Learning through everyday activities: Taking our successful LEAP-CP program from India to Aboriginal and Torres Straight Islander communities

17 August 2020

The LEAP-CP trial is an early detection and intervention program for infants at high risk of cerebral palsy/ adverse neurodevelopmental outcomes whose families identify as Aboriginal and/ or Torres Strait Islander. What makes this program unique is its proactive approach (screening in the first year of life) and delivery through Indigenous Allied Health Workers from the local community. This ensures the cultural relevance and safety of the program content and service delivery model. The program is currently securing ethics and establishing governance for state-wide recruitment across Queensland, as well as sites in Western Australia. COVID-willing recruitment will start shortly! We are fortunate to have an experienced physiotherapist join as a PhD candidate, Ms Carly Luke, who is based in Townsville, and focuses on the screening and diagnostic accuracy/ cultural appropriateness of measures. We have also recently been joined by an experienced and highly connected public health clinician, Ms Leeann Mick-Ramsamy, as a PhD candidate, who will provide critical guidance on the cultural aspects of the program. We welcome interested clinicians and organisations who may like to explore involvement on the program to connect with us. 

Infant with CP in Kolkata practicing Active motor and learning games with his mother and community worker.

The LEAP-CP program is based on a successful trial Dr Benfer has developed, trialled and implemented, in India. Through working with a team of dedicated researchers, local site coordinators, and community disability workers from Asha Bhavan Centre, Dr BC Roy Postgraduate Institute of Paediatric Science, Child in Need Institute, Indian Institute of Cerebral Palsy, Dr Benfer has led and implemented the intervention with local communities. The LEAP-CP project has now finished data collection in Kolkata India, with 749 babies with birth risk factors screened with the General Movements and HINE, and 142 babies at high risk of CP (12-40 weeks) recruited to an RCT of LEAP-CP. The project has received funding from Dr Katherine Benfer’s NHMRC Early Career Fellowship, Queensland Children’s Hospital Foundation and Cerebral Palsy Alliance, which will further assist Dr Benfer in carrying out her project in rural regions of Queensland and Western Australia working with indigenous communities.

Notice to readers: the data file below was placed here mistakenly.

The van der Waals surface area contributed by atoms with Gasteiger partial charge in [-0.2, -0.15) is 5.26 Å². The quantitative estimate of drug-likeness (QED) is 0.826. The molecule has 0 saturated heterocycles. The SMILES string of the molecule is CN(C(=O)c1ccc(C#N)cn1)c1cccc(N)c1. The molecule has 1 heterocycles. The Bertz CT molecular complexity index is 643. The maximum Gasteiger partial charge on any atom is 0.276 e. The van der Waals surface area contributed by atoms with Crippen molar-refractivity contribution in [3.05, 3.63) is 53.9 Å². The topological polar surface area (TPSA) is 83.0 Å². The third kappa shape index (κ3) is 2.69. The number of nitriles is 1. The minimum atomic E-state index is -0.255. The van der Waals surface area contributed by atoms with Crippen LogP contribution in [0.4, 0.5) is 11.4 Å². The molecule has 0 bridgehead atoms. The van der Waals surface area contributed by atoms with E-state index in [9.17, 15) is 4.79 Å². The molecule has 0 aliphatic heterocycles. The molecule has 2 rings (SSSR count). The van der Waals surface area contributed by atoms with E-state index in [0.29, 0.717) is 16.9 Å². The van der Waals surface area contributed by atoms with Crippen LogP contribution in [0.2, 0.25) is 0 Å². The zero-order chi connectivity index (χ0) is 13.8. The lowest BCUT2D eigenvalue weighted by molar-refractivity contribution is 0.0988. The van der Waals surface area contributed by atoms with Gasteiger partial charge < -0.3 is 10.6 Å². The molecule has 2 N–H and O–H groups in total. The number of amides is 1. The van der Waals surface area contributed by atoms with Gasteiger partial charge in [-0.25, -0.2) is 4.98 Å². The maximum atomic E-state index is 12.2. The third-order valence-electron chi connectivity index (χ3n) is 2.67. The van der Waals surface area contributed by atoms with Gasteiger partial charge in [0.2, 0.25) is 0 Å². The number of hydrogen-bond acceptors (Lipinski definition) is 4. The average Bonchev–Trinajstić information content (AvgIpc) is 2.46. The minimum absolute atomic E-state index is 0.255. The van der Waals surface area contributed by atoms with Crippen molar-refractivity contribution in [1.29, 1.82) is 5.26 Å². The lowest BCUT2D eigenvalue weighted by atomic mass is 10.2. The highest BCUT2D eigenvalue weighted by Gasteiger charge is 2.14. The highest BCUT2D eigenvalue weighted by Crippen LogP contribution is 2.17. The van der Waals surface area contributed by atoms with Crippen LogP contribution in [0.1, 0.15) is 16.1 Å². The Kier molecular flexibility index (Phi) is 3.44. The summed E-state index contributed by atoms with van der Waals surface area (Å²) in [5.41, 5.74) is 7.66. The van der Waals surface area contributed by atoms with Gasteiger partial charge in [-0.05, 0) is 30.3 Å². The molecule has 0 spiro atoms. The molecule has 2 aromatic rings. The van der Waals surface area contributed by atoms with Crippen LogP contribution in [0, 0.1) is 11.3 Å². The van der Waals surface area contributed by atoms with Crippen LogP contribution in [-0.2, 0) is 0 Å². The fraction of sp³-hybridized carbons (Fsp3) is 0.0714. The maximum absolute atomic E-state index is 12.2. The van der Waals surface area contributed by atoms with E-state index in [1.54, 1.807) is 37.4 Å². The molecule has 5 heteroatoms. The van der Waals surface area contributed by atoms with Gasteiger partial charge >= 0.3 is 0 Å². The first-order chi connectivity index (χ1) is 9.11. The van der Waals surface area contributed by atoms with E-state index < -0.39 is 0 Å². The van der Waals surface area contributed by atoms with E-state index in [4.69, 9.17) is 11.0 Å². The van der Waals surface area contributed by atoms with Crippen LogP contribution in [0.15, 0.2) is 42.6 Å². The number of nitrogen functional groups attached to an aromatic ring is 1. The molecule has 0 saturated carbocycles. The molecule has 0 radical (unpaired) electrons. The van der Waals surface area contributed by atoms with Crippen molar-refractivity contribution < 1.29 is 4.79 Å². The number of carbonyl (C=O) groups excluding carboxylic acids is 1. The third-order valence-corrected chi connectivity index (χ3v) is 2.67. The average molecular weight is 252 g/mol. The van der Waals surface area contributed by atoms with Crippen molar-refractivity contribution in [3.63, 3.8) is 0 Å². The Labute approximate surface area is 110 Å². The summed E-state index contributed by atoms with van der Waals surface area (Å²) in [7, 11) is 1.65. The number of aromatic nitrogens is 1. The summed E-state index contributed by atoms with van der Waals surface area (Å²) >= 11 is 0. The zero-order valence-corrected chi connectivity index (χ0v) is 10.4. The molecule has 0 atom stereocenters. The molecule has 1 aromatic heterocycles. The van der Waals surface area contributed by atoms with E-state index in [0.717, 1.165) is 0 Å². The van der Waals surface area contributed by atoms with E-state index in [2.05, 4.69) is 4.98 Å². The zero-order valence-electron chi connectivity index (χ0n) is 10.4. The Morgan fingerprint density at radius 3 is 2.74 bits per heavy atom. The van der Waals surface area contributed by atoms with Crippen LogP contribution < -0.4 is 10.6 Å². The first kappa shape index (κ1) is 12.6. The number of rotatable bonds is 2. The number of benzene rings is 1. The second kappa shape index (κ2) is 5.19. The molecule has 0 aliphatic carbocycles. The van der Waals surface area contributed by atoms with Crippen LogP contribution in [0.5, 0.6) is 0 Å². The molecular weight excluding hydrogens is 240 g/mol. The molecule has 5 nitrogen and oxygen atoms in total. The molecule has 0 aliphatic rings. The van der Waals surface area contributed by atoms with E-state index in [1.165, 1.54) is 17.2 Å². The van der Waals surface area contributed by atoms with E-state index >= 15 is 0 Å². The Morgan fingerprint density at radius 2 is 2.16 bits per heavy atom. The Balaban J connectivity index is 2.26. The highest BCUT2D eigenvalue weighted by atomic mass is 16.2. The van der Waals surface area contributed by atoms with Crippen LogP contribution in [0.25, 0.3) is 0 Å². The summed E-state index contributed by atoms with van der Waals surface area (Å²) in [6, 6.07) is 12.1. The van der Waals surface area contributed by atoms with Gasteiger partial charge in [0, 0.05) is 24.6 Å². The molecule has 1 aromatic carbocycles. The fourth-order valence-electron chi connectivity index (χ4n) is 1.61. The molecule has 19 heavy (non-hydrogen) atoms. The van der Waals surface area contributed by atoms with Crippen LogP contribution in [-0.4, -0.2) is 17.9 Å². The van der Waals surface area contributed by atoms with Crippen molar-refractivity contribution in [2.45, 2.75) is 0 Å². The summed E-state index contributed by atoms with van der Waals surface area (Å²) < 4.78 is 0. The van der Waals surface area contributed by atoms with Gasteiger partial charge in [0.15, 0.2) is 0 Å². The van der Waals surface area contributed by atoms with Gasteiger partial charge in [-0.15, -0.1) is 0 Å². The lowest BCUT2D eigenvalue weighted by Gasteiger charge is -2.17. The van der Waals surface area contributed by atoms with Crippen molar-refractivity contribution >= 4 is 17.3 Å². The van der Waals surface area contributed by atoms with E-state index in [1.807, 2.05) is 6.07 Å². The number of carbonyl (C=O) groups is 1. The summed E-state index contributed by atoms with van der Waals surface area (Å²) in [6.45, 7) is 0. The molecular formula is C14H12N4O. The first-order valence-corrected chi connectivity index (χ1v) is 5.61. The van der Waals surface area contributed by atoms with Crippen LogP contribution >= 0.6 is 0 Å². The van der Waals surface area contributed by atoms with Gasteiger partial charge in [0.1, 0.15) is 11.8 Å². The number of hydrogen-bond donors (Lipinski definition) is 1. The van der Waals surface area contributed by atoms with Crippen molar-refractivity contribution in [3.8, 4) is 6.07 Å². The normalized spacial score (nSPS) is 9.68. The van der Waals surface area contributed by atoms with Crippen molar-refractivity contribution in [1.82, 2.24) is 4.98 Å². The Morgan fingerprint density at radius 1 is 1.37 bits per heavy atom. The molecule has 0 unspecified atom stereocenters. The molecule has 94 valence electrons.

Contact Details: Dr Katherine Benfer, NHMRC Early Career Fellow, k.benfer@uq.edu.au.  

This project is funded by Children’s Hospital Foundation, Cerebral Palsy Alliance, and NHMRC Horizon 2020 Australia Funding.

Chief Investigators: Dr Katherine Benfer, Prof. Roslyn Boyd, Prof. Anthony Smith, Dr Koa Whittingham, Prof. Yvonne Cadet-James, Dr Alan Ruben, Prof. Iona Novak, Dr Catherine Morgan, Dr Gulam Khandaker, Mark Chatfield, Dr Joshua Byrnes, Lynda McNamara, A/Prof. Jane Valentine, Prof. Catherine Elliott.


LEAP-CP - Detection sub-study: Early Detection of Australian Aboriginal and Torres Strait Islander Infants at high risk of adverse neurodevelopmental, motor and cognitive outcomes at 12 months corrected age (CA)

The LEAP-CP detection sub-study is designed to implement an early screening and detection program for infants at high risk of cerebral palsy or adverse neurodevelopmental outcomes, whose families identify as Aboriginal and/ or Torres Strait Islander. The study aims to determine the cultural appropriateness and diagnostic accuracy of assessments used to predict a later diagnosis of cerebral palsy or adverse neurodevelopmental outcomes, including autism spectrum disorder, fetal alcohol spectrum disorder and developmental delay, at 12 months corrected age (c.a).  Participants will be a prospective cohort of 120 infants, aged 0 to 9 months corrected, from sites across North QLD including Townsville, Palm Island, Cairns, Torres Strait and the Cape, Mt. Isa, Mackay, and Rockhampton. Infants will complete screening assessments at 3 months c.a (General Movements assessment) and at 6 to 9 months c.a (neurological, motor and developmental assessments). Infants who are considered to be “at high risk of CP and/adverse neurodevelopmental outcome”, following the screening assessments, will be eligible for the LEAP-CP intervention trial. All participants will be followed up at 12 months c.a to determine motor, cognitive, neurological and developmental outcomes.  We are currently securing ethics and establishing governance for state-wide recruitment across Queensland and are hoping to commence recruitment shortly.

Ms Carly Luke, Paediatric Physiotherapist at the Queensland Children’s Hospital was recently awarded a PhD scholarship from the Cerebral Palsy Alliance to undertake ‘A Prospective cohort study of indigenous infants at high risk of Cerebral Palsy in Far North Queensland’, as part of the LEAP-CP program based at the Townsville University Hospital. To find out more about Carly’s PhD project: carly.dickinson@uq.edu.au.